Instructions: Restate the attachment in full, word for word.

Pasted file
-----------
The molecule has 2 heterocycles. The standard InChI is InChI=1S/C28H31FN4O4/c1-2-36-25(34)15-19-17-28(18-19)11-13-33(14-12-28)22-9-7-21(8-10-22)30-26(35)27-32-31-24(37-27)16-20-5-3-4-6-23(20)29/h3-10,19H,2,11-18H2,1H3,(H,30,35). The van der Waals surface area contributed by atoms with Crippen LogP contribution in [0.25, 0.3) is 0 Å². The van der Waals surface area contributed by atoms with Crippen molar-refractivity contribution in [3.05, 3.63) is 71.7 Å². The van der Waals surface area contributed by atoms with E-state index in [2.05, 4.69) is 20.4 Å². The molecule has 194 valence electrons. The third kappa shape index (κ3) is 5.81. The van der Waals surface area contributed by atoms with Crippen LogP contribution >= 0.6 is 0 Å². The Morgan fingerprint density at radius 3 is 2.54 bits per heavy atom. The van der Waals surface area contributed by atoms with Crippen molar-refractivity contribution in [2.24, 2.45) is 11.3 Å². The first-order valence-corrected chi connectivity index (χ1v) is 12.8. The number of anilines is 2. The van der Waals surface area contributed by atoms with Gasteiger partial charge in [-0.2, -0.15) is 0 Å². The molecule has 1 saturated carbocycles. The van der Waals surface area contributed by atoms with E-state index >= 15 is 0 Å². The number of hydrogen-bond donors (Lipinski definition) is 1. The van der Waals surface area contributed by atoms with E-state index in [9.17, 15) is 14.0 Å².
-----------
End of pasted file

The molecule has 2 heterocycles. The standard InChI is InChI=1S/C28H31FN4O4/c1-2-36-25(34)15-19-17-28(18-19)11-13-33(14-12-28)22-9-7-21(8-10-22)30-26(35)27-32-31-24(37-27)16-20-5-3-4-6-23(20)29/h3-10,19H,2,11-18H2,1H3,(H,30,35). The van der Waals surface area contributed by atoms with Crippen LogP contribution in [0.25, 0.3) is 0 Å². The van der Waals surface area contributed by atoms with Crippen molar-refractivity contribution in [3.05, 3.63) is 71.7 Å². The van der Waals surface area contributed by atoms with E-state index in [2.05, 4.69) is 20.4 Å². The molecule has 194 valence electrons. The third kappa shape index (κ3) is 5.81. The van der Waals surface area contributed by atoms with Crippen LogP contribution >= 0.6 is 0 Å². The Morgan fingerprint density at radius 3 is 2.54 bits per heavy atom. The van der Waals surface area contributed by atoms with Crippen molar-refractivity contribution in [2.24, 2.45) is 11.3 Å². The first-order valence-corrected chi connectivity index (χ1v) is 12.8. The number of anilines is 2. The van der Waals surface area contributed by atoms with Gasteiger partial charge in [-0.2, -0.15) is 0 Å². The molecule has 1 saturated carbocycles. The van der Waals surface area contributed by atoms with E-state index >= 15 is 0 Å². The number of hydrogen-bond donors (Lipinski definition) is 1. The van der Waals surface area contributed by atoms with E-state index in [9.17, 15) is 14.0 Å².